It is an unusual story, how I came to befriend Rachel. To be honest with you, I don’t even remember how or when we met. But we did meet quite a few years ago and I’m very happy about that.
When my daughter was around three years old, she attended day care at the local church where she became involved in a children’s choir. My parents came with me one night to a choir presentation and Dad kept looking at the pastor, “I know that guy from somewhere.” It turns out they played Little League together in Fort Myers, Florida, when they were just kids, forty years earlier and 300 miles away from this small Baptist church in Jacksonville. And they picked up a friendship as if no amount of time had interfered.
Eventually, Pastor Dave and my Dad got all their children together and introduced us to each other. Rachel invited my brother and me to karaoke – she loved to sing. I took her up on her offer a few times. She and I never did share the same belief in faith and Christianity, but we did share a belief in the power of karaoke.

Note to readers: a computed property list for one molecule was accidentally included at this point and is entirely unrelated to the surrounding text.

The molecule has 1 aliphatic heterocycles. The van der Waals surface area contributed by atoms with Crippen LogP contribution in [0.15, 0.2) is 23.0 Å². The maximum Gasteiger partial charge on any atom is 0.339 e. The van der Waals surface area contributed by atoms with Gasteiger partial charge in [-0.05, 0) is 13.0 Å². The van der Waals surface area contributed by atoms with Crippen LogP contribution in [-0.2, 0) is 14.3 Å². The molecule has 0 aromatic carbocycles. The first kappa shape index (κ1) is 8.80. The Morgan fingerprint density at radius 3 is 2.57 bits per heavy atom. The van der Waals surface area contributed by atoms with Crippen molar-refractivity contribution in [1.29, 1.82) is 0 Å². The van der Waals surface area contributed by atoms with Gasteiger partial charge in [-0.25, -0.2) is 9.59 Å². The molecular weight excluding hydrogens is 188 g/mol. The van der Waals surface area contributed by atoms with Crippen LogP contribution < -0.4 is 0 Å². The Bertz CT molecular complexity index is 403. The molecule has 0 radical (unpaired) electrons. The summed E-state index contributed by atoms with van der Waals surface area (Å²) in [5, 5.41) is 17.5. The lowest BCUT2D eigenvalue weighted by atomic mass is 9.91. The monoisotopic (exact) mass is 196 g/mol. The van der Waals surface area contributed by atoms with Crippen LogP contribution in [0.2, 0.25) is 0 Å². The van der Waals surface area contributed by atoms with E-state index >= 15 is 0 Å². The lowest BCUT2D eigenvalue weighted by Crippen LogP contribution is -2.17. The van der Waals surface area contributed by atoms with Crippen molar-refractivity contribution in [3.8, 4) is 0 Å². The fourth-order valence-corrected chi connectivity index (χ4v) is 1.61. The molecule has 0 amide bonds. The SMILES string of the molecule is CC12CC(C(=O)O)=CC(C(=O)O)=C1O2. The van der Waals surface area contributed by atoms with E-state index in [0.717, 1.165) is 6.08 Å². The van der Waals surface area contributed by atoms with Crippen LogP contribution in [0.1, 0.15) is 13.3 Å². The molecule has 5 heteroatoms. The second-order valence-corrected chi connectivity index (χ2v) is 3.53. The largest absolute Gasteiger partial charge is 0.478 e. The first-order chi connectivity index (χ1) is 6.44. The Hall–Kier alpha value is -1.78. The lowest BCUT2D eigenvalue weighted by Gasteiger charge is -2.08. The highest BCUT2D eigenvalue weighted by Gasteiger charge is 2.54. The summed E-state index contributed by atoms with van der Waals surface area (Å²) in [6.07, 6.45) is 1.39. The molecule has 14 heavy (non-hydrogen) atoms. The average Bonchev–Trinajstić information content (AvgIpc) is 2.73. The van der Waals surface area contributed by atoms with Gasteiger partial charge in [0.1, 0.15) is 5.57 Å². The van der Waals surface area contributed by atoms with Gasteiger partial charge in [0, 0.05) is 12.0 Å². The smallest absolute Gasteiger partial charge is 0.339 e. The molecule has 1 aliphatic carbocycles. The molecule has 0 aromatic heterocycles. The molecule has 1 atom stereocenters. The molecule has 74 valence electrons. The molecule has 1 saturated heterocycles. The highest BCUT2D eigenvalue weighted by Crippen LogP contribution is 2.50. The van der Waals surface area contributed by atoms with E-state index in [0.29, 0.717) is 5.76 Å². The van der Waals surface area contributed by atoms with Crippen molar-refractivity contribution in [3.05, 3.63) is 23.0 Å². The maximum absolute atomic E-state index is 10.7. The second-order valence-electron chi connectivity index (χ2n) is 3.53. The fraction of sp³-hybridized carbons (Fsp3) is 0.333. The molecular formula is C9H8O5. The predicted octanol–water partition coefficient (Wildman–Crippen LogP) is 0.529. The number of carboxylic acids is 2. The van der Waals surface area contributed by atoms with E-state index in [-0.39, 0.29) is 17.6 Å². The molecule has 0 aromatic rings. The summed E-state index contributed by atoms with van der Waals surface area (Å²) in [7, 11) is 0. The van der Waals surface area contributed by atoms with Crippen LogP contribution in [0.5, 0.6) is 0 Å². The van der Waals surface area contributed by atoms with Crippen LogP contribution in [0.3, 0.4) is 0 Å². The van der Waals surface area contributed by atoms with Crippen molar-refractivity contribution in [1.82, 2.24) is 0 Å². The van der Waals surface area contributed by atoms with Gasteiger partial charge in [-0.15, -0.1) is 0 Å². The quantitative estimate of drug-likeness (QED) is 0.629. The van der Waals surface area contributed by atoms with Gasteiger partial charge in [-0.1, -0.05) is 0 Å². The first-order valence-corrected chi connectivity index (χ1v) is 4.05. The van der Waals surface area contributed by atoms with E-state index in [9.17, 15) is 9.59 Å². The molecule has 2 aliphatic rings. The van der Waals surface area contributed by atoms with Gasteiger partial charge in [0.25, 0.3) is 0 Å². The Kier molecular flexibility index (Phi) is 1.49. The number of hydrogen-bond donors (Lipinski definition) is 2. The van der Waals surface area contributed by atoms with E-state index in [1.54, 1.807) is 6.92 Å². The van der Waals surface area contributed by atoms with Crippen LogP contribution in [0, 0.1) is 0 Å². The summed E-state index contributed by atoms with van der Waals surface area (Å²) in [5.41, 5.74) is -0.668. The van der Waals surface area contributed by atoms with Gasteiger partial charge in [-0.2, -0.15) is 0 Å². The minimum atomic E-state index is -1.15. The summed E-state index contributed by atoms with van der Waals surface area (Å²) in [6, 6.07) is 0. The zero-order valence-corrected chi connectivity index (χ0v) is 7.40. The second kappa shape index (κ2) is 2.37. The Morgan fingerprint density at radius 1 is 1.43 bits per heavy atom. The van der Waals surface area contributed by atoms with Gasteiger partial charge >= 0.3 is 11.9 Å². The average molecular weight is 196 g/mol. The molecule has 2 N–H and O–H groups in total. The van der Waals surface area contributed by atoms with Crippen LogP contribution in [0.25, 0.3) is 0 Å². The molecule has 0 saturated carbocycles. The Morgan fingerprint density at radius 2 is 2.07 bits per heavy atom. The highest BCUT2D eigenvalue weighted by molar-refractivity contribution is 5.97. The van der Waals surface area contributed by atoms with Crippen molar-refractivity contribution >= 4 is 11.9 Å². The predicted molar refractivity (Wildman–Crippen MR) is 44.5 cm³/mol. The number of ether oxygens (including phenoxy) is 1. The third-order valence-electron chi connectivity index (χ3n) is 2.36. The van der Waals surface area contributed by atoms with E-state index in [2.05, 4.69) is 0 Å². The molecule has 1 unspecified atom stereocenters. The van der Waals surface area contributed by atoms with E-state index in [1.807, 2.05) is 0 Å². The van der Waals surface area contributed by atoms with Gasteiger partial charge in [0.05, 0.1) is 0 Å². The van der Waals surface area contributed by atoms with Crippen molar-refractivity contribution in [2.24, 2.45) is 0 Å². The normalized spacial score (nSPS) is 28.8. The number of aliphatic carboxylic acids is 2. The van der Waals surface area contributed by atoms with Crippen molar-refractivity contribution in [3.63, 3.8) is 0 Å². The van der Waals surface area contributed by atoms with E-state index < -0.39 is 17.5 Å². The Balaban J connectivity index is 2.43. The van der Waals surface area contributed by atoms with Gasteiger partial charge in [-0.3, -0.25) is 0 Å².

To this day, I cannot hear the songs Love Shack and I Wanna Rock! without thinking of her.
Rachel was a kindergarten teacher, a popular one at that, and the first teacher I ever got to know outside of the classroom. She supported me as a fellow single mother, encouraging me through the entire course of getting my degree. Because she was so darn likeable, she even convinced me (more than once) to show up for church sometimes so I could hear her perform a new song she’d written. Musically gifted, she’d strum her guitar and sing words of praise to the God she lived her life to please.
Rachel is with Him now. She died yesterday at the age of 29.
Maybe because my family and I are still trying to process the loss of my grandfather only two days ago, Rachel’s passing has left us teetering on a ledge, somewhere between grieving and autopilot. There are the expected moments of sadness and anger, part of the whole grieving process, followed by a hour-long stare-off with the computer and the inability to do something so simple as paying the bills. The work of mourning is an exhausting checklist of procedures to endure. Twice now I have walked away from boiling water, wandered off into a fog, only to return and find the water had evaporated. Even cooking rice in a bag is a grueling task these days.
Tomorrow, we will go to church and say our goodbyes to her while in the company of those who loved her most.
Thank you, friend. We will miss you.